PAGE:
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But, that's clearly not what's happening here. Even the arrival of you into the past with your time machine and clumsy knife skills would be enough to disrupt the timeline. In this scenario, Hitler and the rest of us clearly exist in some form of a quantum multiverse, where a new branch of the universe is spun off for every possible outcome of every event. Hitler would thus be able to time travel freely, but only in the sense that he's altering his course between different branches of the multiverse. He could arrive in branches of the multiverse where he won the war, no doubt full of science-fiction writers wondering about the opposite. But, he couldn't change every branch of the multiverse. For that, he would need something more powerful ...
If Hitler had access to a time machine -- and, at this point, we should probably presume that he has access to several -- he could travel back to the past and uncover any Christian artifact he should desire: the ArK of the Covenant, the Holy Grail, the Spear of Destiny, whatever he wants.
And then, he would presumably put on a funny hat and try to use its magic to seize control over the entire multiverse. Which would do precisely nothing. I'm not an expert on the occult, and feel intense pain when I approach any church or religious school, but I'm pretty sure that none of that old stuff was magic. That was God's power, if anything. Although the Nazis were definitely looking for Christian artifacts, the more reasonable guess why is that they were looking for evidence that they were made or used by Aryans, to prove that every famous person in history was an Aryan, and wow, aren't Aryans great?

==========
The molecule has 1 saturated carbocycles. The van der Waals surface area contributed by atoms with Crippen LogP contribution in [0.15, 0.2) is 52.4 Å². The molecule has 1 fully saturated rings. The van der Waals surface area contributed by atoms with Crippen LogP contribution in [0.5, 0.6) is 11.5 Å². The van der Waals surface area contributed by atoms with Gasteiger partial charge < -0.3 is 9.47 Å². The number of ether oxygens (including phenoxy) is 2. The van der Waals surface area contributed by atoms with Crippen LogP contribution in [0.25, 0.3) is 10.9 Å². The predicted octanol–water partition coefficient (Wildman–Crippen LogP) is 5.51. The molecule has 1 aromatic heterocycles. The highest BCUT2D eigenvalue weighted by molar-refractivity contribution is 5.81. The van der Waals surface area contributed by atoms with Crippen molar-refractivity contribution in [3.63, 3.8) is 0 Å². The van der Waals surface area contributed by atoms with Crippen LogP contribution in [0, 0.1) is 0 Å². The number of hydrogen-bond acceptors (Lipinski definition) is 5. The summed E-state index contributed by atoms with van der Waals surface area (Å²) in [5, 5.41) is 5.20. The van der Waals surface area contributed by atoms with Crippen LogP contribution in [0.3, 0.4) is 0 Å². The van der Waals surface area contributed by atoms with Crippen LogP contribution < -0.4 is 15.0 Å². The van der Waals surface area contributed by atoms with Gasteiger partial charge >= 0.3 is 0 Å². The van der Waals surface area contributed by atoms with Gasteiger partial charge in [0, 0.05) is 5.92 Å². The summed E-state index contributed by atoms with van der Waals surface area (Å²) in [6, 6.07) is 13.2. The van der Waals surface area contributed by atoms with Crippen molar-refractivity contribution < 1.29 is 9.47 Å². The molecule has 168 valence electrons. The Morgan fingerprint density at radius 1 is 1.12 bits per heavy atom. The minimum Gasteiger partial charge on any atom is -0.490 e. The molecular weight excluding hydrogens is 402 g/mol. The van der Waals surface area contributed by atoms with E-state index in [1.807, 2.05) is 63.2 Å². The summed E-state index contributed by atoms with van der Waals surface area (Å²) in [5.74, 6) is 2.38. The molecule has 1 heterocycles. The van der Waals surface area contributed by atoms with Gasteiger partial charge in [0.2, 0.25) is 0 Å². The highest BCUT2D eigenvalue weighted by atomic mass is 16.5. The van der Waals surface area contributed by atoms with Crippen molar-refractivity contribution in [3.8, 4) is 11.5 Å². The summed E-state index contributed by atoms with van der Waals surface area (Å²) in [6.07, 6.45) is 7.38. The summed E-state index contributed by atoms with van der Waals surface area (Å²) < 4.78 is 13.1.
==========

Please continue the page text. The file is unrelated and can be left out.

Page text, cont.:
Keystone/Hulton Archive/Getty Images
Pictured: Heinrich Himmler, a not-especially-great man.
So, even after bursting in on a surprised Jesus and his disciples, wrenching the cup from his hand, and disappearing in a flash of light, Hitler would still be frustrated by his continuing failure. For this, he would need real magic.
Eventually, Hitler would clue into the fact that if he wanted something with magical abilities, he would have to turn his time machine around and head in the opposite direction. Sufficiently advanced technology is indistinguishable from magic, which means that, instead of an ancient grail, all Hitler needed to do was travel to the future and rip the Smart-Cup out of someone's hands.